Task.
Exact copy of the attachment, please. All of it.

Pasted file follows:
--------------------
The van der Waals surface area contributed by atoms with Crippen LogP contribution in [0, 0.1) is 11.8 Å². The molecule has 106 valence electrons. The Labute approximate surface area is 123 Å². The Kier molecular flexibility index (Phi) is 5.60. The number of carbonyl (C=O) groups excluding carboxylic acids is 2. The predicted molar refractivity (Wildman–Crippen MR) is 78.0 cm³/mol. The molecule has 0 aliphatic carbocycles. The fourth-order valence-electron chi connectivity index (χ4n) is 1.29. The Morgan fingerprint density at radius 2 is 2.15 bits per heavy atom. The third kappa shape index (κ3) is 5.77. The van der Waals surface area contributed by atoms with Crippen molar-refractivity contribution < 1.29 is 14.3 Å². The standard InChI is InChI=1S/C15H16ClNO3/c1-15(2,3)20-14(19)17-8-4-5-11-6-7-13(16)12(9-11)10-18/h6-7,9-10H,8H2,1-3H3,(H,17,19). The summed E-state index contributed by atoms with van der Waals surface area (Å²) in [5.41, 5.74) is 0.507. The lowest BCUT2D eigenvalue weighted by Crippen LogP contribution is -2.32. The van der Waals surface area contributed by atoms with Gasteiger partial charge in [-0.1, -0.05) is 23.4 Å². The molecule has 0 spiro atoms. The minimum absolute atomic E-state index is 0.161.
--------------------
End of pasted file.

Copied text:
The van der Waals surface area contributed by atoms with Crippen LogP contribution in [0, 0.1) is 11.8 Å². The molecule has 106 valence electrons. The Labute approximate surface area is 123 Å². The Kier molecular flexibility index (Phi) is 5.60. The number of carbonyl (C=O) groups excluding carboxylic acids is 2. The predicted molar refractivity (Wildman–Crippen MR) is 78.0 cm³/mol. The molecule has 0 aliphatic carbocycles. The fourth-order valence-electron chi connectivity index (χ4n) is 1.29. The Morgan fingerprint density at radius 2 is 2.15 bits per heavy atom. The third kappa shape index (κ3) is 5.77. The van der Waals surface area contributed by atoms with Crippen molar-refractivity contribution < 1.29 is 14.3 Å². The standard InChI is InChI=1S/C15H16ClNO3/c1-15(2,3)20-14(19)17-8-4-5-11-6-7-13(16)12(9-11)10-18/h6-7,9-10H,8H2,1-3H3,(H,17,19). The summed E-state index contributed by atoms with van der Waals surface area (Å²) in [5.41, 5.74) is 0.507. The lowest BCUT2D eigenvalue weighted by Crippen LogP contribution is -2.32. The van der Waals surface area contributed by atoms with Gasteiger partial charge in [-0.1, -0.05) is 23.4 Å². The molecule has 0 spiro atoms. The minimum absolute atomic E-state index is 0.161.